• Mark R.
                Posted December 21, 2018 at 8:20 pm | Permalink

                “bolt counter” ha! that’s a good one. Yeah, 100% accuracy is obviously an impossibility, and some adhere to it more than others; to me, even really serious accuracy can be an impediment. The biggest reason is the kits themselves, and to hell with scratch building, especially figures. Hell, Faith vs. Fact should have been
                La foi contre le fait
                . That would have ruined it.

                What I like about recreating a moment in time & space is the width of research that’s required – from advertising posters to hats. So very true, and well said. I wouldn’t even be into this hobby if it wasn’t for the internet- to do it properly, many rabbit-holes must be entered. Having any query answered (usually) via the web is a huge advantage for this type of work. One of many reasons why I have great respect for people like Francois Verlinden and Sheperd Paine; two pioneers in the hobby who started out with only books and the library…and very few detailed kits. Verlinden is hugely important because he decided to do something about the kit problem, and founded a company dedicated to the diorama builder. He died a number of years ago (as did Paine), but his production company still produces the widest variety of scale figures and diorama accessories on the market.

            • David Coxill
              Posted December 22, 2018 at 5:16 am | Permalink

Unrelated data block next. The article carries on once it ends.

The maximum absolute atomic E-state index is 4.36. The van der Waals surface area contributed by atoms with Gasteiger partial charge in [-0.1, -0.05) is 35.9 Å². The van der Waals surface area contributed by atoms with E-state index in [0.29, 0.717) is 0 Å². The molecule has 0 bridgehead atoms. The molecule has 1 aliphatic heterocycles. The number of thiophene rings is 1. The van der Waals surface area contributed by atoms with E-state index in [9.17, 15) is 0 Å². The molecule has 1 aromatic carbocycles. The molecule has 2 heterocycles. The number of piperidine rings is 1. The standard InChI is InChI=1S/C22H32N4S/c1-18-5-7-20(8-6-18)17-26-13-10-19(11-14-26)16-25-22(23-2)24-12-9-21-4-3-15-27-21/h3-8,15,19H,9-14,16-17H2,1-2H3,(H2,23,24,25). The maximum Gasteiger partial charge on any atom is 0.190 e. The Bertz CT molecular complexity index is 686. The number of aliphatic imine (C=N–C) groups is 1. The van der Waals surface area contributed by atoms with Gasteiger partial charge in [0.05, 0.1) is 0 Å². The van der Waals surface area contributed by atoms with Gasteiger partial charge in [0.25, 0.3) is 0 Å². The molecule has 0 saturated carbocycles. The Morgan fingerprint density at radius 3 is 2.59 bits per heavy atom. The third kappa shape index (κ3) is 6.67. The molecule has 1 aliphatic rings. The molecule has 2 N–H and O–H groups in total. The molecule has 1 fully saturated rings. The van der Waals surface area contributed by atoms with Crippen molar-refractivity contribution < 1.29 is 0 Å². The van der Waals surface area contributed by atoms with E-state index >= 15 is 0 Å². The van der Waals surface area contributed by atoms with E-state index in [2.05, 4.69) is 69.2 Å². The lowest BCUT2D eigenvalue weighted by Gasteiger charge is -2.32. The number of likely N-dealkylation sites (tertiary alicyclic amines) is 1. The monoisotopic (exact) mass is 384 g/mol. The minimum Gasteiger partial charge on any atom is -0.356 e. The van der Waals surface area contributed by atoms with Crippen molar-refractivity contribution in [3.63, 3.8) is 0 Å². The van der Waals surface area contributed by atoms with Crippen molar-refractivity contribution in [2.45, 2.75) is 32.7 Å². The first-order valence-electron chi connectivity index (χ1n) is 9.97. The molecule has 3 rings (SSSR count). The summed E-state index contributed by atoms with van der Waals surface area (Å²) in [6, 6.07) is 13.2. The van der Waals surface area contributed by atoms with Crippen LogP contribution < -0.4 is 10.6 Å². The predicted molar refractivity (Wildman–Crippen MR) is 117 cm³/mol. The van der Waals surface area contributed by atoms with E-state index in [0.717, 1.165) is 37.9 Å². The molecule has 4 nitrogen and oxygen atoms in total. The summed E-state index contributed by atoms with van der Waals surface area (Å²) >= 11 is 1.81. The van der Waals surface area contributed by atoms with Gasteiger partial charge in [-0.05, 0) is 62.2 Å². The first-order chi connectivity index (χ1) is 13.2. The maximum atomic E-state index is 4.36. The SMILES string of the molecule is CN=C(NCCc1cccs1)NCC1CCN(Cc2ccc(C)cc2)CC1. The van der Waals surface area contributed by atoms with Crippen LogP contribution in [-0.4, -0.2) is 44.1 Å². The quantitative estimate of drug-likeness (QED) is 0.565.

Rivet counter is the term i was thinking about.

    • Michael Fisher
      Posted December 21, 2018 at 9:24 pm | Permalink

      Those deaths – I didn’t realise being out of touch… I like Verlinden’s work & I’d forgotten about Shep until you mentioned him. Also the figures of Bill Horan – amazing. Somewhere I have Verlinden’s book [the vol I] on modelling WWII aircraft.

      I suppose I’m stuck in Verlinden & earlier time – his work was restrained by today’s standards. I liked the compactness of some of his dioramas [the ones he built – not the products sold based on them which were beyond my pocket].

      There’s some aspects of the contemporary modelling world I don’t appreciate – a lot of overdone-ness seems to be a trend. Railway stuff is fairly immune as the rolling stock is usually maintained & washed IRL when possible. A lot of beginner modellers jumping in too early with advanced stuff before they can make a chord [so to speak]: ‘super-detailing’ & extreme weathering without paying enough attention to the mechanics of how those changes came about in real life.

      There’s a lot of basic modelling problems that haven’t been solved without going crazy on the muffler exhaust stains, the trails aft of the cartridge exit ports & the scratched paint on wingroots etc etc. e.g. I went to the Duxford Battle of Britain Air Show in September & got a really good position near the taxiway as the WWII stuff rolled past – it was cloudy & rainy with weak low light in the afternoon & it showed up really well the difference in every single panel – the ripples & rumples. These are immaculate aircraft of course, so these things show up clearly, but even the modern jet trainers have this ‘look’ about the panels I’ve never seen modelled convincingly.

      Good thing too!
      Per ardua ad astra

  13. Posted December 21, 2018 at 8:05 am | Permalink

    Beautiful work, Mark!

    • Mark R.
      Posted December 21, 2018 at 1:04 pm | Permalink

      Thank you very much jblilie!